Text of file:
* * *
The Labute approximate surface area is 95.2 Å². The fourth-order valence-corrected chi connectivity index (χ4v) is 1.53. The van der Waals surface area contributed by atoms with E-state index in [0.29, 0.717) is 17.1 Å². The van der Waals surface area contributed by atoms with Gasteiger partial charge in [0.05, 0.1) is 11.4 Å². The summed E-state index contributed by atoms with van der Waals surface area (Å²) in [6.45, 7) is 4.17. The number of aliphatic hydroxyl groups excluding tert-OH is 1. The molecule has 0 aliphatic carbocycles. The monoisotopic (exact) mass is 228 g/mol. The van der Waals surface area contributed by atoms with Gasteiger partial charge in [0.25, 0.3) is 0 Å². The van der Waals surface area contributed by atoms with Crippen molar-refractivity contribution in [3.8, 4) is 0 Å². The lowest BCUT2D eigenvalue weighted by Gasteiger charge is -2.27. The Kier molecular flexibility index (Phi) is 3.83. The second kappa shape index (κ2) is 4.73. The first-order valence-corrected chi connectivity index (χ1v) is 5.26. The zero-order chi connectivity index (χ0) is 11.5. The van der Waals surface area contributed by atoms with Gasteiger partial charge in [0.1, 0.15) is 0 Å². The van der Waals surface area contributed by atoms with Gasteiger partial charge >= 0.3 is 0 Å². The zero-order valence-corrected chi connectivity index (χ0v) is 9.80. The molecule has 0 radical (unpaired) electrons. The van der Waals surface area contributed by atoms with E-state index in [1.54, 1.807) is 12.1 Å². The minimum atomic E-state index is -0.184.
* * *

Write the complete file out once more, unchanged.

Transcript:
The Labute approximate surface area is 95.2 Å². The fourth-order valence-corrected chi connectivity index (χ4v) is 1.53. The van der Waals surface area contributed by atoms with E-state index in [0.29, 0.717) is 17.1 Å². The van der Waals surface area contributed by atoms with Gasteiger partial charge in [0.05, 0.1) is 11.4 Å². The summed E-state index contributed by atoms with van der Waals surface area (Å²) in [6.45, 7) is 4.17. The number of aliphatic hydroxyl groups excluding tert-OH is 1. The molecule has 0 aliphatic carbocycles. The monoisotopic (exact) mass is 228 g/mol. The van der Waals surface area contributed by atoms with Gasteiger partial charge in [0.25, 0.3) is 0 Å². The van der Waals surface area contributed by atoms with Crippen molar-refractivity contribution in [3.8, 4) is 0 Å². The lowest BCUT2D eigenvalue weighted by Gasteiger charge is -2.27. The Kier molecular flexibility index (Phi) is 3.83. The second kappa shape index (κ2) is 4.73. The first-order valence-corrected chi connectivity index (χ1v) is 5.26. The zero-order chi connectivity index (χ0) is 11.5. The van der Waals surface area contributed by atoms with Gasteiger partial charge in [0.1, 0.15) is 0 Å². The van der Waals surface area contributed by atoms with Gasteiger partial charge >= 0.3 is 0 Å². The zero-order valence-corrected chi connectivity index (χ0v) is 9.80. The molecule has 0 radical (unpaired) electrons. The van der Waals surface area contributed by atoms with E-state index in [1.54, 1.807) is 12.1 Å². The minimum atomic E-state index is -0.184.